Take a walk down memory lane and discover the past in this historic town. We welcome you to search for the many heritage plaques and markers on buildings of historical and architectural interest along Main Street, including:
Charles Hargrave Simpson Building, 184 Main St. S.
Ontario’s first woman druggist, Anne Mary Simpson, operated an apothecary here from 1886 to 1914. The building is c. 1850.
Wesley Block, 200 Main St. S.
Site of the North American Hotel, a coaching house where William Lyon Mackenzie made an important pre-rebellion speech in August 1837. In 1903 the Sovereign Bank building replaced the hotel.
Robert Simpson store, 226/228 Main St. S.
Robert Simpson opened his first business with partner William Trent on this corner in 1858. In 1871, he moved to Toronto, founding department store chain Robert Simpson Co.
King George Hotel, 232 Main St. S.
King George Hotel, circa 1845, was established by James Forsythe as the Forsythe House on the site of an earlier hotel owned by fur traders, Roe and Borland.
Cawthra House, 262 Main St. S.
Cawthra House, c. 1830, replaced John Cawthra’s trading post on this site. It was his home, store and Newmarket’s first bank (est. 1865). Danforth Roche’s general store was here from 1876 to 1923.
Dr. William G. Hutt home and practice, 145 Main St. S.
The first hospital in York County was opened here with six beds in 1922 by Drs. Lowell Dales and J.H. Wesley. It was the forerunner of York County Hospital (Southlake Regional Health Centre) and became a public institution in 1924.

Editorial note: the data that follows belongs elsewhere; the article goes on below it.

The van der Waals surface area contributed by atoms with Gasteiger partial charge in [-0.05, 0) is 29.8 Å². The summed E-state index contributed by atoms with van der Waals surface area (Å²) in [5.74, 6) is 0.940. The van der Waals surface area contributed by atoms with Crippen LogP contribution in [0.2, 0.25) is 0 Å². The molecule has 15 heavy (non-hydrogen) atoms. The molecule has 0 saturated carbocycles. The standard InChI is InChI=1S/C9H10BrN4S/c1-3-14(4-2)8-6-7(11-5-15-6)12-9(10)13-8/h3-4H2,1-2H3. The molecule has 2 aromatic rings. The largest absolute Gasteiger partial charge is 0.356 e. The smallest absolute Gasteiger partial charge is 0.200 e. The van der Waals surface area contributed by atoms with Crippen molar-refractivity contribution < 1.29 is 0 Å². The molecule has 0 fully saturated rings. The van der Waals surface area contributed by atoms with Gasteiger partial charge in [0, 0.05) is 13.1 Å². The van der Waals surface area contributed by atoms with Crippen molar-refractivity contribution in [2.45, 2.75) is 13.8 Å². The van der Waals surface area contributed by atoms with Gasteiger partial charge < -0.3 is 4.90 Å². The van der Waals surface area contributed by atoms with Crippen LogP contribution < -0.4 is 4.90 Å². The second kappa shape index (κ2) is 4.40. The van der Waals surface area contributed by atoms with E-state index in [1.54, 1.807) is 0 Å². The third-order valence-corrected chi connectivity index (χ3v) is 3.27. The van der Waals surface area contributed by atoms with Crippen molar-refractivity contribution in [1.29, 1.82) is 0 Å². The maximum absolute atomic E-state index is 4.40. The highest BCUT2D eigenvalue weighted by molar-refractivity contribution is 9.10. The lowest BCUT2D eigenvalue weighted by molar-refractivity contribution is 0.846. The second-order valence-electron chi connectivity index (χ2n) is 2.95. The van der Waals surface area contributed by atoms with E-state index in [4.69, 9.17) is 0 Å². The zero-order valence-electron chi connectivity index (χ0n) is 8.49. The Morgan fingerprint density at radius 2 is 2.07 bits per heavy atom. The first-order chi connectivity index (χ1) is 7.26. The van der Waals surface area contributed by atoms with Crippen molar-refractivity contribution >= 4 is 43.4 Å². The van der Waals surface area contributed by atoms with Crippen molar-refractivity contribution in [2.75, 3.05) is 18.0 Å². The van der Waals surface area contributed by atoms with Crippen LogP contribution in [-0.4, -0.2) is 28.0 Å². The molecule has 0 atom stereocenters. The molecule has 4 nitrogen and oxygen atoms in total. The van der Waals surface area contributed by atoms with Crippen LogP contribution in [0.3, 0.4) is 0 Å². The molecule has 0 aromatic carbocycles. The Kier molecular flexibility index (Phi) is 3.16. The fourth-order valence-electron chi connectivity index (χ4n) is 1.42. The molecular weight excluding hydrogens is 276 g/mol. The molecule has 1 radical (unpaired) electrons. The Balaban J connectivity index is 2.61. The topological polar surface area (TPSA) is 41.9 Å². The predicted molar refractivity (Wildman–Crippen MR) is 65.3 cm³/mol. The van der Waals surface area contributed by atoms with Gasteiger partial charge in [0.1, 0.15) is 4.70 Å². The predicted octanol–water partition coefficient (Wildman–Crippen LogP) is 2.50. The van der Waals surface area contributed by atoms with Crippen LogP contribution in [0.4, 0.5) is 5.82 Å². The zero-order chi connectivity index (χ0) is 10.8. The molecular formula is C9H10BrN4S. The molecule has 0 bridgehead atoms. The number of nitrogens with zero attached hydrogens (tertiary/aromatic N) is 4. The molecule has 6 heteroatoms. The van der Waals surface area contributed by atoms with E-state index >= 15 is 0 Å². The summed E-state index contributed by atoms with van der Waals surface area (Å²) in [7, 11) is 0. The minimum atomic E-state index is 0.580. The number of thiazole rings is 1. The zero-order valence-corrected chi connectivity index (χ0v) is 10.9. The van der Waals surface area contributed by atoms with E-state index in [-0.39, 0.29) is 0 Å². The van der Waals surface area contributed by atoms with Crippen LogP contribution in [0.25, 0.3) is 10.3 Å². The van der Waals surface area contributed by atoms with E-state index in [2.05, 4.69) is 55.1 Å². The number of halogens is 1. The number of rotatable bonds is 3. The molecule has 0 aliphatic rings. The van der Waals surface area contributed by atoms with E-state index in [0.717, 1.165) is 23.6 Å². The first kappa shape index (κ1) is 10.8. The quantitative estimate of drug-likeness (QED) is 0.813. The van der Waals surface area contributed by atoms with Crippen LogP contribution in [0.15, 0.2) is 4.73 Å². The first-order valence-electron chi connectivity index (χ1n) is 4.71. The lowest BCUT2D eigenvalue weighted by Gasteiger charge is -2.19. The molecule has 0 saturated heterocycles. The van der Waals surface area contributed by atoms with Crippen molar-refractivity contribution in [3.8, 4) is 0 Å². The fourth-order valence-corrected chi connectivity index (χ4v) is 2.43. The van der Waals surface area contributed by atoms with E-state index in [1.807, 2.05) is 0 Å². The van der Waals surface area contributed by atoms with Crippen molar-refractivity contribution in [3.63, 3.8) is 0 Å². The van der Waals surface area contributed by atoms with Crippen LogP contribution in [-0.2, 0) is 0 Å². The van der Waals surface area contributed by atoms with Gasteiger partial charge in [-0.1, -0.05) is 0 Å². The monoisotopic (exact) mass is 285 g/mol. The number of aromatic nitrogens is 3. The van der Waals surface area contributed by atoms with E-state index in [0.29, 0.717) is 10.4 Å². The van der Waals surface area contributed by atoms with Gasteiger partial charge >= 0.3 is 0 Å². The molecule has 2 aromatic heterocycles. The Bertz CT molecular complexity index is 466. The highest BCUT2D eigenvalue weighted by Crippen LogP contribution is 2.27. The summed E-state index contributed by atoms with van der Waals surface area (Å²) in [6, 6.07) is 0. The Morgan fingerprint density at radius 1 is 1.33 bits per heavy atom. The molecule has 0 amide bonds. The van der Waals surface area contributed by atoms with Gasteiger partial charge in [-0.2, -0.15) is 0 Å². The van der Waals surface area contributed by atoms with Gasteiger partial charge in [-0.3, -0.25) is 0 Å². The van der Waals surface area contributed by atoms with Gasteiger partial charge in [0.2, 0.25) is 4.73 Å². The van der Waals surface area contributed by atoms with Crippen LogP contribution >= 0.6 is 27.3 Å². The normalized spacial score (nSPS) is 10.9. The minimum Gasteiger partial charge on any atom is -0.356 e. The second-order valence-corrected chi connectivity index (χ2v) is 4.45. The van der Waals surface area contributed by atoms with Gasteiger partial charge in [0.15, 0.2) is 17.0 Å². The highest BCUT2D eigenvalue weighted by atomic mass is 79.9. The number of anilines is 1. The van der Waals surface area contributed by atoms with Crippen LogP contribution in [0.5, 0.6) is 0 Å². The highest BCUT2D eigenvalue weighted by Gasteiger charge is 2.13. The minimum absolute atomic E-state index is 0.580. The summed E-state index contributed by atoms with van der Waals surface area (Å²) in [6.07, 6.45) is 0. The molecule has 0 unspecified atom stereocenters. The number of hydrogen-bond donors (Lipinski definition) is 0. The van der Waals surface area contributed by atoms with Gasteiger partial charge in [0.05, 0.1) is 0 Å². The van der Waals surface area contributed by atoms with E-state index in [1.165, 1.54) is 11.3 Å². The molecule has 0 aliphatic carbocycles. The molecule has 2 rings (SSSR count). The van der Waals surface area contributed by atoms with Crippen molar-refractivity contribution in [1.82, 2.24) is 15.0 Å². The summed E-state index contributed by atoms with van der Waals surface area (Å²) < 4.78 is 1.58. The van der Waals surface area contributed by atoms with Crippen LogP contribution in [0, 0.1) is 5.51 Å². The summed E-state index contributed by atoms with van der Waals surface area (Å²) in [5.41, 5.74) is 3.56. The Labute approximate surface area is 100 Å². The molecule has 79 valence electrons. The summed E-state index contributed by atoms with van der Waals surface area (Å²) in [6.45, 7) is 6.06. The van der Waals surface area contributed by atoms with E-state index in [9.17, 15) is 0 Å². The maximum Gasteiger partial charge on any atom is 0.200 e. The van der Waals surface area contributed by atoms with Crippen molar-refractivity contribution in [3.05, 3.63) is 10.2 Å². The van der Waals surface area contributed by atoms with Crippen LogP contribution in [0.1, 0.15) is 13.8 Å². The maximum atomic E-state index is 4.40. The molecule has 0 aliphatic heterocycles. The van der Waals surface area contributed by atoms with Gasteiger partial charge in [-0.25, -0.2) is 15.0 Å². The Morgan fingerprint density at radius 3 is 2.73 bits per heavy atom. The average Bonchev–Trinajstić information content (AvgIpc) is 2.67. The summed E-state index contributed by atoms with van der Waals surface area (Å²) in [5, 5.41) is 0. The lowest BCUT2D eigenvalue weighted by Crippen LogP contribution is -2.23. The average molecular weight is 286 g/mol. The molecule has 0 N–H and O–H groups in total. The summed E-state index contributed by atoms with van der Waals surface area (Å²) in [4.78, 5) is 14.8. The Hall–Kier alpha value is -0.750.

Roadhouse And Rose, 157 Main St. S.
Roadhouse & Rose is Newmarket’s oldest business. Founder Samuel Roadhouse became a cabinetmaker apprentice with John Botsford in 1838. Five years later, he owned the business. In 1921, the firm took its present name.
William N. Starr building, 189 Main St. S.
Constructed 1863, the building has been a hardware, bakery, book, and stationery store, and an early telephone exchange in 1910. From 1919 to 1945, it was Theodore Bolton’s bakery. Elman Campbell followed with a stationary and china business here.
Caldwell Block, 205 Main St. S.
In 1864, Robert Simpson and partner M.W. Bogart moved their business here. Burned out in October 1870, the store reopened two months later. In June 1871, Simpson left to open a department store in Toronto.
William Roe fur trading post, 253-261 Main St. S.
William Roe became a fur trader at the ford on the Holland River in 1814. His first post was here. It eventually grew into a substantial home, a general store and a post office.